Holiday bread is often defined by a unique shape, distinct filling and the always important seasonings.
Consider the Swedish Julbrod, Austrian Vanocka, Norwesgian Julekage, Czech Houska and German Stollen, says Beth Dooley, author of "Minnesota's Bounty: The Farmers' Market Cookbook".
All five breads have rich dough. Yet, each one features a particular flavor or combination of spices. The Julbrod is a cardamom-scented braided loaf. The Austrian Vanocka and German Stollen are spiced with grated nutmeg. The Julekage includes toasted slivered almonds and raisins. Lastly, the Czech Housa uses orange rind and raisins along with cardamom and nutmeg.
Sometimes a bread's shape serves more than one purpose, says Dooley. The St. Lucia Buns (Lussekatter) or Lucia's Cats are served on Santa Lucia — the Swedish celebration of the returning of the light or winter solstice. It was believed that Lucia's light helped send off the evil spirits who, disguised as cats, lurked in dark corners on bleak winter nights. The stylized shape of these open cross buns is thought to ward off the devil. The dough is also shaped into a braid made to hold candles and used as a table centerpiece.
Video: Learn how to braid bread
Recipe: Christmas Bread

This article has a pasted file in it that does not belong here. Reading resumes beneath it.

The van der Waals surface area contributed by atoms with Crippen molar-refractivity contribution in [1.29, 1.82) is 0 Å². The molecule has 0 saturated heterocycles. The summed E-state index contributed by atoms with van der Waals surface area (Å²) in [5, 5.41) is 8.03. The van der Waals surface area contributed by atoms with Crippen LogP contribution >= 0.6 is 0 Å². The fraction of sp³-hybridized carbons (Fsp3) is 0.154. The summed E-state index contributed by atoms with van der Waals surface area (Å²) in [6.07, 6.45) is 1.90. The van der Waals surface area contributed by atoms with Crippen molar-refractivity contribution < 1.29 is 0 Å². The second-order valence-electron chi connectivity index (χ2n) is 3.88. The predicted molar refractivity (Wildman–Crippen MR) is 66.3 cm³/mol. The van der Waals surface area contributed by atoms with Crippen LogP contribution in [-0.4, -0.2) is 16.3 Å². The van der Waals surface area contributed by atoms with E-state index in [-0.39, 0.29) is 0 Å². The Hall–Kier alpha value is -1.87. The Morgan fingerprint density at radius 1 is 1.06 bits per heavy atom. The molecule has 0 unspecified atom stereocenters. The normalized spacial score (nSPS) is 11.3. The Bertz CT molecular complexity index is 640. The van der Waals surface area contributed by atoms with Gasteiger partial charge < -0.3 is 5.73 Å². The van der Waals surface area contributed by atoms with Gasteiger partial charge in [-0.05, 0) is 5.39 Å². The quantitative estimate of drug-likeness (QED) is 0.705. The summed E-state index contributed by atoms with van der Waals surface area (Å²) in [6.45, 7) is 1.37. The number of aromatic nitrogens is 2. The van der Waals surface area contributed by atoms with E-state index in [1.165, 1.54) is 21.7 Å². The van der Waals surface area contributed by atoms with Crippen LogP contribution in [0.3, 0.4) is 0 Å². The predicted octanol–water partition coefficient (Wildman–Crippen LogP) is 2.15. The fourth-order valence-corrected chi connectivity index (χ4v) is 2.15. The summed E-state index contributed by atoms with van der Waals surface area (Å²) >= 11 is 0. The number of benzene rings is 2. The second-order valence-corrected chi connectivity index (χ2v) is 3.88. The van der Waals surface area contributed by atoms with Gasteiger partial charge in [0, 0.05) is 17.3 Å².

Makes 1 large braided loaf
• 2 tablespoons (2 packages) active dry yeast
• ½ cup warm water
• ¾ cup warm milk
• ½ cup sugar
• 1 teaspoon salt
• ½ cup unsalted butter, melted
• 3 eggs, lightly beaten
• 2 teaspoons ground cardamom
• 2 teaspoons vanilla extract
• 6 to 7 cups unbleached all-purpose flour
• Vegetable oil for greasing the bowl and baking sheet
In a large bowl, dissolve the yeast in the warm water. Add the milk and sugar and let stand about 5 minutes, or until the surface becomes foamy.
Stir in the salt, butter, eggs, cardamom, extract and 3 cups of the flour and beat until very smooth. Add enough of the remaining flour to form a soft dough.
Turn the dough out onto a lightly-floured board and knead for about 5 to 8 minutes. Place the dough in a lightly-greased bowl and turn it to coat the entire surface. Cover the bowl with a towel and allow the dough to rise until double in volume, about 1 hour.
Turn the dough out onto a lightly-floured board and divide it into thirds. Using the palms of your hand, roll each of these thirds out into ropes about 20 inches long.
Braid the ropes together and lift the braid onto a lightly greased baking sheet to form a wreath, pinching the ends together to seal them. Roll the trimmings into strands, then make curls to decorate the top of the braid. Let rise in a warm place about 45 minutes to 1 hour.
Bake the braid in a preheated 350 degree oven for about 40 minutes to 1 hour, or until it sounds hollow when tapped. Place the loaf on a wire rack to cool. Ice the loaf if desired.
• 1 cup confectioners sugar
• 3 tablespoons milk
• 1 teaspoon vanilla extract
• ¼ cup sliced almonds
In a small bowl, whisk together the sugar, milk and extract. Drizzle over the cooled loaf then garnish with the almonds.
Your support matters.
You make MPR News possible. Individual donations are behind the clarity in coverage from our reporters across the state, stories that connect us, and conversations that provide perspectives. Help ensure MPR remains a resource that brings Minnesotans together.